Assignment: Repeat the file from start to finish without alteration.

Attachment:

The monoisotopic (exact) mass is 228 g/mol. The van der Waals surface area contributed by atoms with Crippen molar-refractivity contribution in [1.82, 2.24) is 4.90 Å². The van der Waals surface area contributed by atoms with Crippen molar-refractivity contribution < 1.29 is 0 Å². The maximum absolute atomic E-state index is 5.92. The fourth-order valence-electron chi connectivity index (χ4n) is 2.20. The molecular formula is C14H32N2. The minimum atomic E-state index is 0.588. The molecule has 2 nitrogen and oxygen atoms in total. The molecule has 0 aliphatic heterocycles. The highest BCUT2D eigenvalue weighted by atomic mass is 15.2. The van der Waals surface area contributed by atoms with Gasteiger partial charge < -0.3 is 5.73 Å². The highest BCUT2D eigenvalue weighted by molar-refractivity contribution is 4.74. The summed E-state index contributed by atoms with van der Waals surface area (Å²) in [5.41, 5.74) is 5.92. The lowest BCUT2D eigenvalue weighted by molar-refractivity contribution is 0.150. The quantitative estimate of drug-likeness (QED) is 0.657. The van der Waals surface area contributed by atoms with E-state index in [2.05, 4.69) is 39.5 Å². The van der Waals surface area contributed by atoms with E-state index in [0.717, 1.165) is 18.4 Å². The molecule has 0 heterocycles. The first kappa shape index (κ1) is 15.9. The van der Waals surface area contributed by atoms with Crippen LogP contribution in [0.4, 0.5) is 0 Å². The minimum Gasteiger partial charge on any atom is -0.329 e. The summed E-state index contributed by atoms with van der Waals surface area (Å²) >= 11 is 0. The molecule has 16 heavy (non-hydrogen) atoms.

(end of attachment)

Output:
The monoisotopic (exact) mass is 228 g/mol. The van der Waals surface area contributed by atoms with Crippen molar-refractivity contribution in [1.82, 2.24) is 4.90 Å². The van der Waals surface area contributed by atoms with Crippen molar-refractivity contribution < 1.29 is 0 Å². The maximum absolute atomic E-state index is 5.92. The fourth-order valence-electron chi connectivity index (χ4n) is 2.20. The molecular formula is C14H32N2. The minimum atomic E-state index is 0.588. The molecule has 2 nitrogen and oxygen atoms in total. The molecule has 0 aliphatic heterocycles. The highest BCUT2D eigenvalue weighted by atomic mass is 15.2. The van der Waals surface area contributed by atoms with Gasteiger partial charge < -0.3 is 5.73 Å². The highest BCUT2D eigenvalue weighted by molar-refractivity contribution is 4.74. The summed E-state index contributed by atoms with van der Waals surface area (Å²) in [5.41, 5.74) is 5.92. The lowest BCUT2D eigenvalue weighted by molar-refractivity contribution is 0.150. The quantitative estimate of drug-likeness (QED) is 0.657. The van der Waals surface area contributed by atoms with E-state index in [2.05, 4.69) is 39.5 Å². The van der Waals surface area contributed by atoms with E-state index in [0.717, 1.165) is 18.4 Å². The molecule has 0 heterocycles. The first kappa shape index (κ1) is 15.9. The van der Waals surface area contributed by atoms with Crippen LogP contribution in [0.4, 0.5) is 0 Å². The minimum Gasteiger partial charge on any atom is -0.329 e. The summed E-state index contributed by atoms with van der Waals surface area (Å²) >= 11 is 0. The molecule has 16 heavy (non-hydrogen) atoms.